Bilingual Education: A Celebration of Personal and Linguistic Identity

In this week’s captivating blog, we embark on a fascinating journey through the vibrant world of bilingual education, as seen through the eyes of USF’s very own Kathy Siu. Her transformative internship with the  McCarthy Center has provided us with an exclusive backstage pass to the thrilling rollercoaster of obstacles and soaring triumphs that come with the McCarthy experience!

Over the summer, I had the pleasure of being an Equity Intern for the USF McCarthy Center. As an Equity Intern, I participated in community walks, leadership training, and most important, the hands-on classroom experience. For eight weeks, I taught first grade at John Muir Elementary, a Title I school in San Francisco, where the majority of my students came from a low-income, Spanish-speaking background. My time spent with these students opened my eyes to the deep-rooted inequities in public education. In particular, the educational gap is a huge barrier for students, often making it nearly impossible for them to navigate the school system.

It is pre-existing knowledge that there are exacerbated inequities in the San Francisco Unified School District (SFUSD) due to the effects of the COVID-19 pandemic. However, I believe that the approach to combat them has been overgeneralized. Solutions to combat inequity often hyperfocus on resource dumping and molding students into one cohesive identity. Money is targeted rather than creating well-thought-out, effective solutions that cater to the diverse backgrounds of students. From my perspective, real change comes from a radical shift in how we view inequity. A key area is the linguistic gap, which is frequently overlooked. In particular, there is a delayed response in educational policy to address the needs of bilingual students. Bilingual education is fundamental in serving the San Francisco student body, who possess unique linguistic skill sets and cultural heritage.  

My partner, Eden Groum, and I explored this topic in our final project titled The Importance of Bilingual Education With Regard to the Changing Demographics of San Francisco. This presentation was extremely personal to me as for the past seven years I have been studying the Spanish language. I understand how difficult it is to learn a second language. The process can be overwhelmed by frustration, insecurity, and fear of making mistakes. In my classroom, many of my five-year-olds experienced this. On a daily basis, many of them would shut down emotionally from not understanding the instructions of worksheets in English. I found students intentionally avoid interactions with their English-speaking peers due to the language barrier. Furthermore, many of my students who recently immigrated from Latin America, talked about missing home and what was normal to them.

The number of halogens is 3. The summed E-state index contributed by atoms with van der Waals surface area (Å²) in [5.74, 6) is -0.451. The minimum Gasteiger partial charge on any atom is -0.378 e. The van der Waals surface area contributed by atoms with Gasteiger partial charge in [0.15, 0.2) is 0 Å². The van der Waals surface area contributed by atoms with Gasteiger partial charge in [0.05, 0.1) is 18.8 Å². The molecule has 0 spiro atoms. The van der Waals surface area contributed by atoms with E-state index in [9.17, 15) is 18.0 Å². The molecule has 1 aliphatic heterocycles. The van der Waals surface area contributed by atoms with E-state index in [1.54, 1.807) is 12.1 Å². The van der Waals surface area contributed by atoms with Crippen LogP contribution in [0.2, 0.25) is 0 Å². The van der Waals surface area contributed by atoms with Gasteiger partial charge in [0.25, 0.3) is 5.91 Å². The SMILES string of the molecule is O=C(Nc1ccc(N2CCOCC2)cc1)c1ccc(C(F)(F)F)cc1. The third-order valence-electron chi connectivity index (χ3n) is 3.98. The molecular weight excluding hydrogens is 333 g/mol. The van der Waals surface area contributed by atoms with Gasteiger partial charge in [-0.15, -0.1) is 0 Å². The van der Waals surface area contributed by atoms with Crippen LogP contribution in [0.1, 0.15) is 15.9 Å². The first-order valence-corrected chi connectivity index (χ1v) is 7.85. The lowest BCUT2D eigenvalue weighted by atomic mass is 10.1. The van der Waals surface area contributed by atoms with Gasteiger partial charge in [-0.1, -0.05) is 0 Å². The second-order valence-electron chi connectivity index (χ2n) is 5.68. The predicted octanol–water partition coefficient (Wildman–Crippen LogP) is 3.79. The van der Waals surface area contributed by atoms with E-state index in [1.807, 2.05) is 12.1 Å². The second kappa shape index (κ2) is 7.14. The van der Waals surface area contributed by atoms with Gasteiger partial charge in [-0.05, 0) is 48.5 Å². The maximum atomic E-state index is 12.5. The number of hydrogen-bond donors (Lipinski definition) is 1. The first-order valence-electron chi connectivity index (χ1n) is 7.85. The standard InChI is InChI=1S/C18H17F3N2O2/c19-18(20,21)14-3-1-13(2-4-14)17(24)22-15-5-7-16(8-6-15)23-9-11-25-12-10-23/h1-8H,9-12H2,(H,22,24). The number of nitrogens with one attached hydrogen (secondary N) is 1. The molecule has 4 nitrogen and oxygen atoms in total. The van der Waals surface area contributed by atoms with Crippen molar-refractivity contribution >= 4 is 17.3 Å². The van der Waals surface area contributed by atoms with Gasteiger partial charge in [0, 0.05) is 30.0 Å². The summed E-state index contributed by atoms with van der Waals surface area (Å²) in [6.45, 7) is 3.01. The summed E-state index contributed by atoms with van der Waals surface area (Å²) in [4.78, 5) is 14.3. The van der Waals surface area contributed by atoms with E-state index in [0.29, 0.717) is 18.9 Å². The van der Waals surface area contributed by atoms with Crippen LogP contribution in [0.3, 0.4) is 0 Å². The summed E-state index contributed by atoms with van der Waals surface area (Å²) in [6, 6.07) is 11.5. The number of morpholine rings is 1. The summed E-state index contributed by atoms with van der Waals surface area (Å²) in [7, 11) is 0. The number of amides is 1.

Despite these challenges, I truly believe that bilingualism is a vital skill if developed in a safe and caring environment. The ability to speak more than one language is an opportunity to create deep connections with people. I decided to pursue this topic in hopes of transforming bilingual education with consideration of the influx of immigrants in SF. However, our current public education system continues to be polluted with Eurocentric and bigoted policies. To illustrate, in 1998, California enacted Proposition 227, which resulted from the “English for Children campaign”. This legislation caused eighteen years of “English-only” instruction and a sharp decline in certified bilingual educators. Racist policies, such as Prop 227, still have an impact to this day and are a major threat to SF’s linguistic diversity. As educators, rather than shame students’ native tongues, we must fight to create classrooms that honor cultural heritage and linguistic diversity.